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20130104
20130112
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CSPAN 7
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English 18
Search Results 0 to 17 of about 18 (some duplicates have been removed)
look at many of you here today, knowing many of you have a key role in energy policy today, and hopefully what might happen over the next year or two as we consider the truly game changing opportunity we have here in the united states as it relates to energy. before i proceed and share remarks with you, i would like to introduce our friends at the head table today. i would like to begin with a new great cheerleader of energy that has come to the united states senate from the state of north dakota. senator, would you stand, please? [laughter] [applause] i think i finally found someone who is a bigger cheerleader than i am. we look forward to working with you. she is truly an expert in the area of oil and natural gas. she has been the tax commissioner and the state attorney general. she knows the industry well. let me quickly go around and introduce others. walter, if you would please stand. walt is the general president of the iron workers union. let me introduce doug. he is the president of the united brotherhood of carpenters heard we work closely. we have 15 unions now. t
a current price. we are investing $10 billion in renewable energy to shift away from fossil fuels and toward clean energy, like wind and solar, but we still have a lot of work to do, particularly on coal exports from queensland. i know in the u.s. be of similar issues with the power vested interest in politics. the u.n. climate talks will continue, countries will continue to make incremental steps, but we will not achieve the really genuine significant deep cuts in carbon pollution until we are able to get to work to do an even stronger movement for climate justice in 2013. >> the u.n. climate summit will be taking place in poland, and massive -- the country massively reliant on coal. australia is the world's largest exporter of coal, the most carbon in tins of fossil fuel. the guardian rights, australians for an average of slightly more carbon per capita than the citizens of the u.s. and more than twice as much as the people of the united kingdom. anna rose, talk about the state of the environmental movement. as you say, nothing will happen until the people push their so- called leaders, bu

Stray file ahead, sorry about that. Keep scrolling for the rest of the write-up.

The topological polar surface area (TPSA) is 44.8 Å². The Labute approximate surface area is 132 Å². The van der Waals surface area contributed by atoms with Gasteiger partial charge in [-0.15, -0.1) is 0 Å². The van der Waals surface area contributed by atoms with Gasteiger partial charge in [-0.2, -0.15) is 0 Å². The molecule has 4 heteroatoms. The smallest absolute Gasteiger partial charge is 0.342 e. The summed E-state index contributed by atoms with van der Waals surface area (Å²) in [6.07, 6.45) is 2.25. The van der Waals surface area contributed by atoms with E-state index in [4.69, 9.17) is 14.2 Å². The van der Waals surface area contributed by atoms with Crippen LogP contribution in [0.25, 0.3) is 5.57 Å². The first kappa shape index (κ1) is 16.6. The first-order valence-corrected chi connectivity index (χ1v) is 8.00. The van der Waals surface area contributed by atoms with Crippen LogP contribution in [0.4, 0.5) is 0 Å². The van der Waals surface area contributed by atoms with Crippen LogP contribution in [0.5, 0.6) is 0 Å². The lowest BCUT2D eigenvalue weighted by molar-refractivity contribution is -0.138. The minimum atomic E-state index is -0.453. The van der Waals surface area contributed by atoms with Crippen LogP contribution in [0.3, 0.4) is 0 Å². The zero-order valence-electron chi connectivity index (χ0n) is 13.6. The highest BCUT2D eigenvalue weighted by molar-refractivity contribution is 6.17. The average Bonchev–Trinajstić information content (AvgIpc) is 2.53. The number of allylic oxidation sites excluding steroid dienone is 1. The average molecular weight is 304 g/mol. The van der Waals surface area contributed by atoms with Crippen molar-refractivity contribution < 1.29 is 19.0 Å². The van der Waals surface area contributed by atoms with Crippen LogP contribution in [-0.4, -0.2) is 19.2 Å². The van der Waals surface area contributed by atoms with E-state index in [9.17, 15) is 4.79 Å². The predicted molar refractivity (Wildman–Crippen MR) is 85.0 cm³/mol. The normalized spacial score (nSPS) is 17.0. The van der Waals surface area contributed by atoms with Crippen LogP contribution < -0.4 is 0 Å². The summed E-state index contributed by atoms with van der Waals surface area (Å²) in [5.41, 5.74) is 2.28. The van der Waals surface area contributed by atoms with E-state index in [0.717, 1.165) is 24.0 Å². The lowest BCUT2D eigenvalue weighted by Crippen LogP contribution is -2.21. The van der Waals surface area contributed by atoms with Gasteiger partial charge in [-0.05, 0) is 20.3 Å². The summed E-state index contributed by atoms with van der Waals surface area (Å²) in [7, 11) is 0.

energy. those two got upgrades. that is why you see up arrows. hess up for example, 1%. deutsche bank upgraded them to buy from hold. lori: thank you, nicole. we have new evidence sanctions against iran are starting to hurt even as the nation refuses to rein in its nuclear program. melissa: turns out flat rate is going up. what you need to know as the usps raises prices again. at a dry cleaner, we replaced people with a machine. what? customers didn't like it. so why do banks do it? hello? hello?! if your bank doesn't let you talk to a real person 24/7, you need an ally. hello? ally bank. your money needs an ally. at legalzoom, we've created a better place to handle your legal needs. maybe you have questions about incorporating a business you'd like to start. or questions about protecting your family with a will or living trust. and you'd like to find the right attorney to help guide you along, aner any questions and offer advice. with an "a" rating from the better business bureau legalzoom helps you get personalized and affordable legal protection. in most states, a legal plan attorn
're experimenting, you also have energy projects. again, we have an article in the world in 2013 about the extraordinary reduction in cost of solar power, for example, something similar to solar panels. >> there is a china law which is china sort of overproduces to the point of bankruptcy. that is why the panel is so low. it's close. >> do you see technology transforming our energy situation? >> although it's controversial, the fact of the matter is we should give credit to the people who invented these new forms of oil and natural gas drilling generally known as fracking, hydraulic fracking and so forth. those are resources that help us find pore of this stuff. we can have a discussion about recommendation and so forth. it's very controversial. that has materially changed the economic structure of energy in america. if you take a look at conservation and renewables which i think is ultimately the right answer, what you see now is the automation and instrumentation of passive systems, it changes everything. it goes under the term of smart building. roughly 40% of the carbon emissions t
coming in. as you can see, less energy. in terms of sectors here. most major names with big moves up last week. energy financials for example, look at sectors. all modestly to the down side today. i think the important thing that's interesting here is that materials are weak here. dollar is down today. that normally helps metal stocks. as you can see, none of them are doing much. but reporting in the next couple of days. want to know, gold stocks having a tough day here. harmony had to shut down mines in south africa because of strikes going on there. gold stocks still not performing very well. we will have an expert on at 1:30 eastern time to talk about the outlook for gold in 2013. >> welcome, good to see you, let's focus on the earnings season kicking off. you wrote about it a little bit this morning on your note. is that a real concern right now? >> i think it is. they prepared us, kind of investors for a weak fourth quarter. they have been talking about it for a while so it shouldn't be too much after surprise. i think the surprise will be the extent of really how bad it'll be, right